Tag Archives: Central Market

Global Groceries: News from the Front

6 Jun

On the Front Lines of Food Retail

I’ve spent the last few years as a kind of globe-trotting retail anthropologist innovating for top supermarkets and restaurants round the world. From vantage points in the US, UK, Canada and Australia, its clear the food industry is battling two fast-moving fronts: Digital and “Diabesity” (DD).  Digital technology, in the form of near 24/7 on-line shopping, meals delivery and personalized coupons, isn’t yet as bulging as waistlines, but it’s sweeping the aisles at pace. Diabesity, aka the packaged food diet, hasn’t met a stranger yet, and whilst its killing processed foodies, it’s also confounding center store merchants, beverage companies and mass manufacturers alike.

Healthy Retailing = Food + Sport

When I founded Food Sport in 2009, I set out to build a link between food retailing, restaurants and manufacturing, by addressing the emerging need to re-think business models alongside the growing imperatives in global diets and health.  I’ve learned a lot, scored successes and failed some too, but what’s become apparent to me, is that despite some cultural differences, for example the Aussies and Poms enjoy a bizarre, uni-directional trolley wheel,  the industry shares the same challenges, though the leaders are sprinting rather than power-pointing.

Responsibility to Lead

Food has the unique power to lift economies and transform health. I recently returned to Sydney from two weeks in the States discussing DD with leaders in Washington, DC, and then during panels at the Milken Global Conference in LA (#2014gc).  From coast to coast, from Whole Foods to Pepsi, Let’s Move! to G.E., CVS to George Washington University and more,  I can report that food policy is on both public and private menus, but it’ll take expertise and experience to catalyze change.

We can make the healthy choice the easy choice by designing smarter, smaller, more efficient stores and tailoring the range (Trader Joes, USA).  We can use only whole foods and native ingredients (Chef Kylie Kwong, AU). We can use web/mobile to shift the mix to higher grossing, healthy own brand (Zipongo, USA). We can make cigarettes -$2.5b harder to find (Troy Brennan/CVS, USA).  We can advocate customers, and their loyalty, by providing access to fresh food and education (Walter Robb/Whole Foods, USA/UK).  We can employ digital technology to blunt Amazon (Fresh Direct, NYC, Click & Collect, Tesco, UK, Woolworths, AU). We can pedal healthy vending machines and natural snacks (Fresh Vending, Bolthouse Farms, USA/ AU).  We can harness science and self-manufacturing for good (H-E-B Grocery, Mootopia Milk). We can combine fresh food with convenience in the city centre (Waitrose, Marks & Spencer, UK). We can champion family dinner with affordable, clean-label rotisserie chicken (Costco, Can). We can manufacture clean-label prepared foods (Bakkavor, UK).  We can grow kids who chef (Jamie Oliver, Woolworths Supermarkets, AU).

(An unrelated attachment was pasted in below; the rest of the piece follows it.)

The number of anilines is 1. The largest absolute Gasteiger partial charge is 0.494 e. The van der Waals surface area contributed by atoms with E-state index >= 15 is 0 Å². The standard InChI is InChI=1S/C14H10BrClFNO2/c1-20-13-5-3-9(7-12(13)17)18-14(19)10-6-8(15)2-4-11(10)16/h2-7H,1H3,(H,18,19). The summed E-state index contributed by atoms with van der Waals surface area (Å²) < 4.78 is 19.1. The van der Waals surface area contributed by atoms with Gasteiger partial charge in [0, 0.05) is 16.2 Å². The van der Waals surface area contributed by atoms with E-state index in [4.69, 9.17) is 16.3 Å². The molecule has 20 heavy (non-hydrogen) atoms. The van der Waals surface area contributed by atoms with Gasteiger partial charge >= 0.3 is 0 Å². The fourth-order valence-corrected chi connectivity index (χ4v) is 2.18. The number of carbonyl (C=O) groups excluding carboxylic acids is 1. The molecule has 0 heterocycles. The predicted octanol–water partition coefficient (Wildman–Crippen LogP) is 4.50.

There are countless examples round the globe today that showcase the power and ingenuity of the food industry doing well, by doing good. To affect the scope and scale of reform needed to restore health in our communities and grow profits in our board rooms, learn from the best, adopt innovation, and decide to make it a race rather than a journey.

Share your ideas…and saddle up!

 

Suzy Monford is the President/Founder of Food Sport International. Some of the companies she’s worked with include: USA:H-E-Butt Grocery, H-E-B Central Market.  AU: Coles, Woolworths Supermarkets. UK: Morrisons. Canada: Loblaw Great Food. Contact her on linkedIn or suzy.monford@foodsportinternational.com.

Does This Nightstand Make Me Look…Healthy?

24 Feb

Have you had that experience where you realize that perhaps that BIG NEW IDEA or SUPER COOL thing you recently learned, that you’re so sure everyone you know will love, has perhaps gotten a little out of control?  I’ve had a few revelations lately, so as I sit here sipping my organic spinach & orange, almond milk, and optimized all natural whey protein smoothie (all made in my VitaMix 5200 Variable Speed blender) I thought I’d share them and get your thoughts.

The first thing happened when I was at the nail salon getting a pedi, and a  woman walked by, glanced at the book I was reading and blurted “Well, I can tell you why I’m fat…” and then walked off in a bit of a smirk. Startled, I realized she was reacting to the title of the book I was reading: “Why We’re Fat” by Gary Taubes (a super fascinating read that explains how insulin regulates fat tissue).

Next, I was walking past a guy I know at the gym, taking a sip from my water bottle, and he said in passing, “I know, I know, half my body weight in ounces everyday…”.

Another incident occurred in the bakery at Central Market when a shrill “..YOU eat BREAD?!!”  caused me to drop my ancient grain, no HFCS, loaf back in the bin. Then there’s the bartender the other night who just couldn’t get it that all I wanted in my margarita was tequila (patron silver, please), fresh squeezed lime juice and a splash of agave nectar. Si, si, sin triple sec, jugo de naranja y azucar. What’s the problema?

But finally, when I went to bed last night, these isolated incidents started to add up as I inventoried my nightstand. Was it emblematic of a healthily robust outlook on life, or a parody of a health nut?  So here’s my question for you: Is a healthy habit ever a crazy obsession? As a newly certified health coach (plug for Institute of Integrative Nutrition) and longtime lover of food & fitness, I tend to think no. But as an honest observer, as duly noted above, I suppose it’s possible. So think about it, and after you’ve gotten in your workout today, let me know your thoughts.